# Efficiency Numbers: What they mean and how they relate to our various products

Author: Gary Jouas –
Evaporative Cooling Efficiency is the ratio of the actual cooling produced, to the energy required supplying it, relative to the theoretical maximum that could be produced, expressed in percentage. When discussing the efficiency of evaporative cooling media we are really focused on the actual temperature drop as the air passes through the media. In order to begin understanding this concept, you must first understand a few relevant terms:

1. Dry Bulb Temperature (Db): This is the ambient air temperature that surrounds you.
2. Wet Bulb Temperature (Dw): This is lowest temperature the air can attain by evaporating water into the air.
3. Wet Bulb Depression (∆T): This is the difference between the Dry Bulb and Wet Bulb temperature. (Db – Dw=∆T)
4. Efficiency (eff): This is a ratio of the actual air temperature drop across the media compared to the Wet Bulb Depression, expressed as a decimal percentage. If the Wet Bulb Depression is 40 degrees and the actual temperature drop measured across the cooling media is 30 degrees, the cooling efficiency of the media is 75%  (30/40 = .75).  This cooling efficiency is also known as the “Saturation Efficiency” because it refers to the amount of moisture that the media can evaporate into the air.

Now that we understand the terms, let’s discuss how this relates to evaporative media and how that might affect your decision on which media will work best for your application.

To determine the outlet air temperature of a cooler, you must multiply the “Wet Bulb Depression” x “efficiency”, then subtract that from the “Dry Bulb Temperature”.

• Outlet Air = Db – (∆T x eff)

That expression illustrates the importance of a higher efficiency number in that the closer the efficiency gets to 100% (or 1), the larger the number that is to be subtracted from the Dry Bulb Temperature; hence a greater the cooling effect.

To further illustrate the effects of greater efficiency, note the comparison below using typical saturation efficiencies of different media. For illustration purposes we will choose the following conditions:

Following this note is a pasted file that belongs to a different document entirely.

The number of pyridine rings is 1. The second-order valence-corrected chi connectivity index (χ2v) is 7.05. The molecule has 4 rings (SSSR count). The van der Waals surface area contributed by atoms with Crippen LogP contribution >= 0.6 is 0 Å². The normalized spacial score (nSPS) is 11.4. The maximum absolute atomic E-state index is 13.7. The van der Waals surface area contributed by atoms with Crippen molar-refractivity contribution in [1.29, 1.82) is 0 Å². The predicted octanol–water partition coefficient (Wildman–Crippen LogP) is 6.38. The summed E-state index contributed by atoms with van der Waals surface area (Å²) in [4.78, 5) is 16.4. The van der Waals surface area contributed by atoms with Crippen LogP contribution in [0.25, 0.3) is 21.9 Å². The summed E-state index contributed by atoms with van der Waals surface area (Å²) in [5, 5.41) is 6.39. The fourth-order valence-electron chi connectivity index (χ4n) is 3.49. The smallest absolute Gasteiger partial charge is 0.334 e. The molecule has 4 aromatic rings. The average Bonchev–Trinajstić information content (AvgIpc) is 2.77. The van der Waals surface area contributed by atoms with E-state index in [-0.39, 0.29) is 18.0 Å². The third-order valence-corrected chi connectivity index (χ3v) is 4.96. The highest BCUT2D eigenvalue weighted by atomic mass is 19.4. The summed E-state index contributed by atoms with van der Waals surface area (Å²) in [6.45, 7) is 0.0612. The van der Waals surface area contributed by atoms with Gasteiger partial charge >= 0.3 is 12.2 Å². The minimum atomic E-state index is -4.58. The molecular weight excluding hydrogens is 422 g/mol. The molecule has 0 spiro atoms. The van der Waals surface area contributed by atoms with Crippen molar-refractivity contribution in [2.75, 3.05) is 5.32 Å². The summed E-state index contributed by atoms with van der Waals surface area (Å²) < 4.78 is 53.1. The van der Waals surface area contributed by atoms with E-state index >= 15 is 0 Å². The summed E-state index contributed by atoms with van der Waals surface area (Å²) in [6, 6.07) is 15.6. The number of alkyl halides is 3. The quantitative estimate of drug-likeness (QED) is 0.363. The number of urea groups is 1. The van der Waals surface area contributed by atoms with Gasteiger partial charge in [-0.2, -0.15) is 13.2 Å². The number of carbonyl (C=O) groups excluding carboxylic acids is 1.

• Db=100°F
• Wb=60°F
• ∆T=40°F
1. Aspen Media @ 75% efficient, the outlet air temperature will be 70°F. 100°F
-(40°F x .75)=70°F
2. 8”Rigid Media @ 85% efficient, the outlet air temperature will be 66°F.
(100°F-(40°F x .85)=66°F
3. 12”Rigid Media @ 89% efficient, the outlet air temperature will be 64.4°F.
(100°F-(40°F x .89)=64.4°F
4. 4×4 Rigid Media @ 93% efficient, the outlet air temperature will be 62.8°F.
(100°F-(40°F x .93)=62.8°F As you can see by comparing the outlet air temperatures, the 4×4 media, is the right choice for maximum cooling effect. Outlet air temperature is by far the primary consideration; however there are other variables that can affect your particular application. The following are a few quick references:

• Aspen Media:
• 75% efficient
• Least restrictive to air flow
• Media should be replaced each year
• 8” Rigid Media:
• 85% efficient
• More restrictive to air flow than Aspen Media
• Media can last 5 to 10-years prior to required replacement
• 12” Rigid Media:
• 89% efficient
• Slightly more restrictive than 8”Rigid Media
• Media can last 5 to 10-years prior to replacement
• 4” x4” Rigid Media:
• 93% efficient
• Slightly more restrictive than 12”Rigid Media
• Media can last 5 to 10-years prior to replacement
• When media finally needs replacement, only the primary, high density section will likely need replacement since the scaling takes place within the 1st 4”.